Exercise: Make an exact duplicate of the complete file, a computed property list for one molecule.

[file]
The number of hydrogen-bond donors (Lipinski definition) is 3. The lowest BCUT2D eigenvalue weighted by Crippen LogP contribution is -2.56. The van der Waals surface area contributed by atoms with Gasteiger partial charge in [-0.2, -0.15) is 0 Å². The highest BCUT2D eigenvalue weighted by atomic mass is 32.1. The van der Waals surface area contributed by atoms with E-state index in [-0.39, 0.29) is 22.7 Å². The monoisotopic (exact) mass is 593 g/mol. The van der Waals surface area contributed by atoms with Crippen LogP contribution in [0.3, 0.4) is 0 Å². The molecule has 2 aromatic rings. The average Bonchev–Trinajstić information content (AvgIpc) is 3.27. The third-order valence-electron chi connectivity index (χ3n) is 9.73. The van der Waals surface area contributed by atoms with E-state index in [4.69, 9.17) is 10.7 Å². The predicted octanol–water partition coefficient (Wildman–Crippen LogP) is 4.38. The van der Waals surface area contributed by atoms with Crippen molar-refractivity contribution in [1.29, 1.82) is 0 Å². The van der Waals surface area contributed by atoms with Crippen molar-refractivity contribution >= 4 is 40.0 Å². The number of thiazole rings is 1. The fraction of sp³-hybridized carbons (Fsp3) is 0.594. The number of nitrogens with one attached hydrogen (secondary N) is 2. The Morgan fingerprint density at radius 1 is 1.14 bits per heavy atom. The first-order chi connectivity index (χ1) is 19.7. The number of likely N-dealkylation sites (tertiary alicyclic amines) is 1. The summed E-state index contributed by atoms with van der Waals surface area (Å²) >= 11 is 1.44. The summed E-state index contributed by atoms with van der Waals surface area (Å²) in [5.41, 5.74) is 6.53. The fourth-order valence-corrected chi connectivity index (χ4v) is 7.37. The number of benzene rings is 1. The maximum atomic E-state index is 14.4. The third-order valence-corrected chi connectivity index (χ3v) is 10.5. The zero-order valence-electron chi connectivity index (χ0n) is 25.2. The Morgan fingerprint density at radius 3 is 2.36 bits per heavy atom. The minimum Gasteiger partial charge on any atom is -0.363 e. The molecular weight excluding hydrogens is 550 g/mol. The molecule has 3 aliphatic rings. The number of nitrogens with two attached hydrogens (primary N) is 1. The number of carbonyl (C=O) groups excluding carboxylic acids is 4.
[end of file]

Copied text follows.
The number of hydrogen-bond donors (Lipinski definition) is 3. The lowest BCUT2D eigenvalue weighted by Crippen LogP contribution is -2.56. The van der Waals surface area contributed by atoms with Gasteiger partial charge in [-0.2, -0.15) is 0 Å². The highest BCUT2D eigenvalue weighted by atomic mass is 32.1. The van der Waals surface area contributed by atoms with E-state index in [-0.39, 0.29) is 22.7 Å². The monoisotopic (exact) mass is 593 g/mol. The van der Waals surface area contributed by atoms with Crippen LogP contribution in [0.3, 0.4) is 0 Å². The molecule has 2 aromatic rings. The average Bonchev–Trinajstić information content (AvgIpc) is 3.27. The third-order valence-electron chi connectivity index (χ3n) is 9.73. The van der Waals surface area contributed by atoms with E-state index in [4.69, 9.17) is 10.7 Å². The predicted octanol–water partition coefficient (Wildman–Crippen LogP) is 4.38. The van der Waals surface area contributed by atoms with Crippen molar-refractivity contribution in [1.29, 1.82) is 0 Å². The van der Waals surface area contributed by atoms with Crippen molar-refractivity contribution >= 4 is 40.0 Å². The number of thiazole rings is 1. The fraction of sp³-hybridized carbons (Fsp3) is 0.594. The number of nitrogens with one attached hydrogen (secondary N) is 2. The Morgan fingerprint density at radius 1 is 1.14 bits per heavy atom. The first-order chi connectivity index (χ1) is 19.7. The number of likely N-dealkylation sites (tertiary alicyclic amines) is 1. The summed E-state index contributed by atoms with van der Waals surface area (Å²) >= 11 is 1.44. The summed E-state index contributed by atoms with van der Waals surface area (Å²) in [5.41, 5.74) is 6.53. The fourth-order valence-corrected chi connectivity index (χ4v) is 7.37. The number of benzene rings is 1. The maximum atomic E-state index is 14.4. The third-order valence-corrected chi connectivity index (χ3v) is 10.5. The zero-order valence-electron chi connectivity index (χ0n) is 25.2. The Morgan fingerprint density at radius 3 is 2.36 bits per heavy atom. The minimum Gasteiger partial charge on any atom is -0.363 e. The molecular weight excluding hydrogens is 550 g/mol. The molecule has 3 aliphatic rings. The number of nitrogens with two attached hydrogens (primary N) is 1. The number of carbonyl (C=O) groups excluding carboxylic acids is 4.